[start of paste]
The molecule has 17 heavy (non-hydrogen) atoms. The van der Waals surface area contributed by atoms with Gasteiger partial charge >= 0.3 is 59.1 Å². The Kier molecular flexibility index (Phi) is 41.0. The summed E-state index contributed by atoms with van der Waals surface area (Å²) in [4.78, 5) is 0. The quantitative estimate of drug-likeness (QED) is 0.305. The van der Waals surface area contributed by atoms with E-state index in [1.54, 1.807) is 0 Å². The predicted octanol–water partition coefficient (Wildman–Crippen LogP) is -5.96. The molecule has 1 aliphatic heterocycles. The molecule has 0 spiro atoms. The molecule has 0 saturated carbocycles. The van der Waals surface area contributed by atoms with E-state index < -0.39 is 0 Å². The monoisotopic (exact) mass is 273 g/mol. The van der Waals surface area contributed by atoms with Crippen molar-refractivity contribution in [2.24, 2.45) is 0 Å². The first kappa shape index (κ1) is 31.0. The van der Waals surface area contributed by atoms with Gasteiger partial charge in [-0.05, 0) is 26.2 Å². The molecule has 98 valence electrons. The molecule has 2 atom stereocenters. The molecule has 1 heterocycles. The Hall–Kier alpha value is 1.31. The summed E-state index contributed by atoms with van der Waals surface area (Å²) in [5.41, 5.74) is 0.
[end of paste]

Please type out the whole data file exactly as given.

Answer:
The molecule has 17 heavy (non-hydrogen) atoms. The van der Waals surface area contributed by atoms with Gasteiger partial charge >= 0.3 is 59.1 Å². The Kier molecular flexibility index (Phi) is 41.0. The summed E-state index contributed by atoms with van der Waals surface area (Å²) in [4.78, 5) is 0. The quantitative estimate of drug-likeness (QED) is 0.305. The van der Waals surface area contributed by atoms with E-state index in [1.54, 1.807) is 0 Å². The predicted octanol–water partition coefficient (Wildman–Crippen LogP) is -5.96. The molecule has 1 aliphatic heterocycles. The molecule has 0 spiro atoms. The molecule has 0 saturated carbocycles. The van der Waals surface area contributed by atoms with E-state index < -0.39 is 0 Å². The monoisotopic (exact) mass is 273 g/mol. The van der Waals surface area contributed by atoms with Crippen molar-refractivity contribution in [2.24, 2.45) is 0 Å². The first kappa shape index (κ1) is 31.0. The van der Waals surface area contributed by atoms with Gasteiger partial charge in [-0.05, 0) is 26.2 Å². The molecule has 98 valence electrons. The molecule has 2 atom stereocenters. The molecule has 1 heterocycles. The Hall–Kier alpha value is 1.31. The summed E-state index contributed by atoms with van der Waals surface area (Å²) in [5.41, 5.74) is 0.